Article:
In the “Drowning Centre” Local Court this week, the government dropped the charges after both companies lodged “enforceable undertakings” promising, Scouts’ honour, not to do it again, paying legal costs and making no admissions of guilt. 

Fines of up to $110,000 and criminal records magically disappeared, leaving local residents who came out to protest a bit miffed when they are arrested, charged and prosecuted. 

Why haven’t housebreakers, car thieves, drug dealers and other marauders got access to these “enforceable undertakings”? It would simplify the justice system no end if the criminally accused could simply promise not to do it again.  

7 . Hywood to hell

Fairfax Media says it will stop publishing audited figures for digital subscribers, a response to slowing digital subscriptions for The Sydney Morning Herald and The Age.

Instead, an aggregate number will be released to anxious shareholders. The company says the audited figure is not something that advertisers want, which comes as a surprise to some. The latest number is 209,000 paid digital subscribers together for the SMH, The Age and The Australian Financial Review, accounting for revenue of $38 million.

Meanwhile, it became clear that both Fairfax and Moloch are making the bulk of their publishing profits from real estate ads rather than news. This has prompted Fairfax CEO Greg “Maserati” Hywood to once again flag an end to daily newspapers: “For our Australian Metro Media titles The Sydney Morning Herald and The Age it should surprise no one, and certainly not us, that the seven-day-a-week model will eventually give way to weekend only, or more targeted printing in the case of The Australian Financial Review. This trend is already occurring globally.”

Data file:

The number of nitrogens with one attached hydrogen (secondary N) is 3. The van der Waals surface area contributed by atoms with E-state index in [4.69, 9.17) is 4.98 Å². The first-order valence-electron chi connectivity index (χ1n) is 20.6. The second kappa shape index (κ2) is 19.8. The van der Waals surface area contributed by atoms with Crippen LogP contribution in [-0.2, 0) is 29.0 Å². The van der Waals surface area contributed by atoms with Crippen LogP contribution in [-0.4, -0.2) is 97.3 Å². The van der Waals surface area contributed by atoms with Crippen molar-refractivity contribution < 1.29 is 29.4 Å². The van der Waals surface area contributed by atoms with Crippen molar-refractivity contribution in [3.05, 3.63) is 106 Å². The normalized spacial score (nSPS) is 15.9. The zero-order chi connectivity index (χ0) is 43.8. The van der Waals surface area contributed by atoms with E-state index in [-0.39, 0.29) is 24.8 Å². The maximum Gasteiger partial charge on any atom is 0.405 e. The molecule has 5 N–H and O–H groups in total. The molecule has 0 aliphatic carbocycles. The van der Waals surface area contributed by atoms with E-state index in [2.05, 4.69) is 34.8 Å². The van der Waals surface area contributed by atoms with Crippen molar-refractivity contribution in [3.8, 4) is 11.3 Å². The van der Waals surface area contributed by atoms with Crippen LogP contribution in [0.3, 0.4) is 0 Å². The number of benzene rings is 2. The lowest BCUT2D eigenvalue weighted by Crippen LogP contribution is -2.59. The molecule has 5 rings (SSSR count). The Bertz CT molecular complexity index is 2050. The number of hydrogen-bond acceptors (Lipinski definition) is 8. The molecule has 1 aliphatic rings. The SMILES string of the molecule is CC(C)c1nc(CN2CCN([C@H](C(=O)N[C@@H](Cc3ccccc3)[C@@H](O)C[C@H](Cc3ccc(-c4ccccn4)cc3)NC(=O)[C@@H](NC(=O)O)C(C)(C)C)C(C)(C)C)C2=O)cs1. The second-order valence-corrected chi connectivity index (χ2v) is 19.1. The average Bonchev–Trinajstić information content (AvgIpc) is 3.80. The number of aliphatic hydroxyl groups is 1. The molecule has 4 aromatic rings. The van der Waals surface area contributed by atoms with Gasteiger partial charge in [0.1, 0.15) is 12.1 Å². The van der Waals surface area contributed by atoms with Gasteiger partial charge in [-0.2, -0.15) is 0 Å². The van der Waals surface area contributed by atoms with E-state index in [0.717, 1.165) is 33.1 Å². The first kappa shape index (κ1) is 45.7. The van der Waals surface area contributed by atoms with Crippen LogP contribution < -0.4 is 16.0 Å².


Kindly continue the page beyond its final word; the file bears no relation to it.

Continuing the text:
Moneybag investors are also breathing down Maserati’s neck to hurry the closure of print. Many would have seen US TV host John Oliver’s depressing examination of the future of journalism, with nuts-and-bolts reporting of bedrock issues now almost non-existent. So much so that David Simon, a former newspaper reporter in Baltimore and creator of the hit TV series The Wire, said the next 10 to 15 years will be a “great time to be a corrupt politician”.

The digital arm of newspapers only functions strongly alongside print iterations. Standalone news websites tend to turn into clickbait junk and are lost in the maelstrom.

So here we have a situation where the Fairfax mastheads are to move entirely online Monday to Friday in an environment where paid digital is slowing and no one has yet worked out how to stop Facebook and Google filching great slabs of online ad revenue.

It’s the business model you have when you don’t have a business model.

This article was first published in the print edition of The Saturday Paper on Aug 13, 2016 as "Gadfly: The princeless diaries".

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Richard Ackland is The Saturday Paper’s legal affairs editor. He publishes